Monday, March 30, 2009

You Never Know!

You never know what you will find when you demo a space. Remodeling is always a surprise. We found a bed of carpenter ants just below the shower pan in my bathroom. Yuck! Luckily damage had not been done to the wood around it, but it would have been bad news if we’d waited too much longer. The contractor sucked a lot of them up with the shopvac before he called me in to see. (Gives me the heebeegeebees!)

Another thing I didn’t realize was all the pipes, ductwork, and electrical the builder had stuffed into the existing furr down. I anticipated plumbing and electrical, but we also had to reroute the ductwork which was unexpected.

I also will need a new shorter window at the tub. The tub deck was a bit too high for the existing tub and the builder had floated up over the window sill and tiled directly into the glass at the window. (Bad Detail!) Since my new tub is about the depth of the old one, I want to rebuild this properly and have my granite deck die into a wall faced with tile below the window. This way if water sits on the tub deck, it won’t sink down into cracks in the grout at the window and destroy the framing. My window, which was clear before, will now have textured glass (rain glass to match my front door). I had originally thought I had wanted a stained glass window, but I think that would command too much attention away from the other design elements in the room. I always had wood blinds there before which remained closed, but I’m going to do a Hunter Douglas, battery operated, Roman shade to have some softness, but still have translucency and light.

Thursday, March 26, 2009


The framing, electrical, and plumbing rough ins are done in my master bath and sheetrock is next! I can’t wait to see it take shape. I’ve taken special care to locate precisely where every outlet, switch, faucet, light fixture, etc. goes. I have provided special blocking in the walls for the toilet roll dispenser (that always wiggled out of the wall) and the medicine cabinets. I’m going to have an outlet inside my seated vanity cabinet for my hairdryer, so it will always stay plugged in. I have outlets in my extra deep medicine cabinets for electric toothbrushes and my husband’s razor, so they don’t have to sit on the counter. Every detail is important and changes like this make your bathroom so comfortable and custom made for you!

Saturday, March 21, 2009

Design Drawings for My New Bathroom

Design Drawings for My New Bathroom

Here are the design drawings for my master bath. These are elevations for the sink wall and the vanity wall. Elevations show exact locations for wall mounted fixtures, design of cabinets, backsplashes, and any other architectural features. Elevating the walls helps you think through where everything will be placed and how it will function for you.

When designing this space I kept my program in mind. It is traditional with some modern features so as to look fresh and updated. It will be light colored overall to look as large as possible with dark bronze accents of plumbing fittings, hardware, lighting. The major focal point, the dark wood vanity, is seen directly across from the entry and will stand out in a beautiful stained wood finish. The dark vanity will tie in with the dark bronze finishes throughout the space. All other wood, (cabinets, trim, doors, etc.) will be painted the wall color so they don't distract the eye. The cabinetry is neatly detailed, with a recessed panel door and full overlay design, again to be traditional with a bit of a modern edge. The arch repeats arches in other parts of the house and nicely frames the mirror and sconce. The 1" x 1" mosaic glass tile with a listelle is a real feature - a big expense, but such a high quality and unique product it makes the bathroom really special. On the elevations, you can see the graceful shape of the wall sconce, placed exactly as I want it, centered in the arch. Everything has been well planned and carefully considered to make construction go smoothly and to avoid as many on site decisions as possible.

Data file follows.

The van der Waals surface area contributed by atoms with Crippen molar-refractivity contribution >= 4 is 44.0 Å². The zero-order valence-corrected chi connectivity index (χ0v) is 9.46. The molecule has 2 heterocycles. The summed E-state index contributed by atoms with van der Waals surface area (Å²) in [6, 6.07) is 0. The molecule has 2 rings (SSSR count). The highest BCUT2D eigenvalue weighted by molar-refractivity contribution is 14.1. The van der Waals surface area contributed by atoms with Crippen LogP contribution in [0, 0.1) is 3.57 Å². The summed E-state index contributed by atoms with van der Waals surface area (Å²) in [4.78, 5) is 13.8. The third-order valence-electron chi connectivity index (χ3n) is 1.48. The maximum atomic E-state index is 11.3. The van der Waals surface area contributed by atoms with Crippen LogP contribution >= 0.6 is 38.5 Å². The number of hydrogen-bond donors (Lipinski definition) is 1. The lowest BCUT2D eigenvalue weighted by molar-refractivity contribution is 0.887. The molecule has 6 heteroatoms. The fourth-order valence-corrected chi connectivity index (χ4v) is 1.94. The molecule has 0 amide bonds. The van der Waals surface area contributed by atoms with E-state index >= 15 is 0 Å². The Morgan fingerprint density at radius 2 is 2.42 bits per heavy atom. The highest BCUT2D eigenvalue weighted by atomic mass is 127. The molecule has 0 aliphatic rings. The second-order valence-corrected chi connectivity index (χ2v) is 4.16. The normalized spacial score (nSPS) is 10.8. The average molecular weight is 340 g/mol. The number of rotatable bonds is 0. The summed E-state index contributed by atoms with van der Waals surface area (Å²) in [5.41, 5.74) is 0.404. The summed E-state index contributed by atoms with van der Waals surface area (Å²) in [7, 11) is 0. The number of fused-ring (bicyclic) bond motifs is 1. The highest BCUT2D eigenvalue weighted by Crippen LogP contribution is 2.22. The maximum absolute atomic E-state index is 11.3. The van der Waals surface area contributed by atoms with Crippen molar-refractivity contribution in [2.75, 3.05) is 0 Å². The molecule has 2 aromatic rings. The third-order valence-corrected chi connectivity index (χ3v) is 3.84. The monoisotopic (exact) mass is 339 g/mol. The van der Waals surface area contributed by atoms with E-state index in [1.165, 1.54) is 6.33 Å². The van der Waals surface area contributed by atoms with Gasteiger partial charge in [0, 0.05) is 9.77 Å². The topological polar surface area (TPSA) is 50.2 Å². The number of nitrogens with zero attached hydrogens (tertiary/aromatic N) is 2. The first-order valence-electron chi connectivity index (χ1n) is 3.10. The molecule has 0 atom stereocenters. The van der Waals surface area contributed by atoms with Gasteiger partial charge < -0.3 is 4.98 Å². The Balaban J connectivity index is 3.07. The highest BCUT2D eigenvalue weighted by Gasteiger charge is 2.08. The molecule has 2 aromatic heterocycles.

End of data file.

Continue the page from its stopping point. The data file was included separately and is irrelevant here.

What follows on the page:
Thursday, March 19, 2009

"Before" Photos

The “Before” photos of my master bath shows the white, bleak, builder standard look and the leaky, broken plumbing fixtures and brass/glass shower enclosure. The big furr down above the vanity will be ripped out and a beautiful curved one will go in its place with the two sinks on the same wall. The tub, shower, flooring, cabinetry, everything is being replaced. You won’t recognize the space when it’s done… about two months!

More photos tomorrow!

Tuesday, March 17, 2009

Floor Plan for my Master Bath Remodel

The plan for my master bath remodel includes some minor wall construction, new cabinets, fixtures, and finishes. In the plan, I have relocated one sink to the adjacent wall for a double sink vanity. This leaves space for a custom built stained walnut “seated” vanity, the first thing you see when you walk into the space. It is designed to look like a beautiful piece of furniture. All other plumbing locations are the same to save on cost. I removed the small angled wall in the far corner and built furred out areas on either side of the long vanity to create much needed storage. I’m removing the door that swings in to the toilet room, it’s soooo tight you can’t even close it when you go in there! The new door will swing out now and will function much better. The entry door has changed from two 18” doors to a single 30”. I decided to use that space just to the right of the door for a new linen cabinet. Furring down above that area creates a small vestibule when you walk into the space. It gives some presence and created a nice squared off shape at the ceiling for the new crown moulding to be installed. These all seem like minor changes, but a well thought out plan can clean up the look and rid your space of everyday annoyances to make life so much more pleasurable!

By “well thought out”, I mean that every detail has been addressed before construction starts. What materials will be used and how? Exact placement and detailing of electrical, plumbing, lighting, cabinetry, etc. must be done. The details and placement of all these items affect the framing, done at the beginning of the job. A qualified designer is responsible for thinking these things through and making sure everything is addressed. When remodeling there are so many unexpected things that can go wrong (like finding carpenter ants!) that it is important to think through everything you can and be as prepared as possible.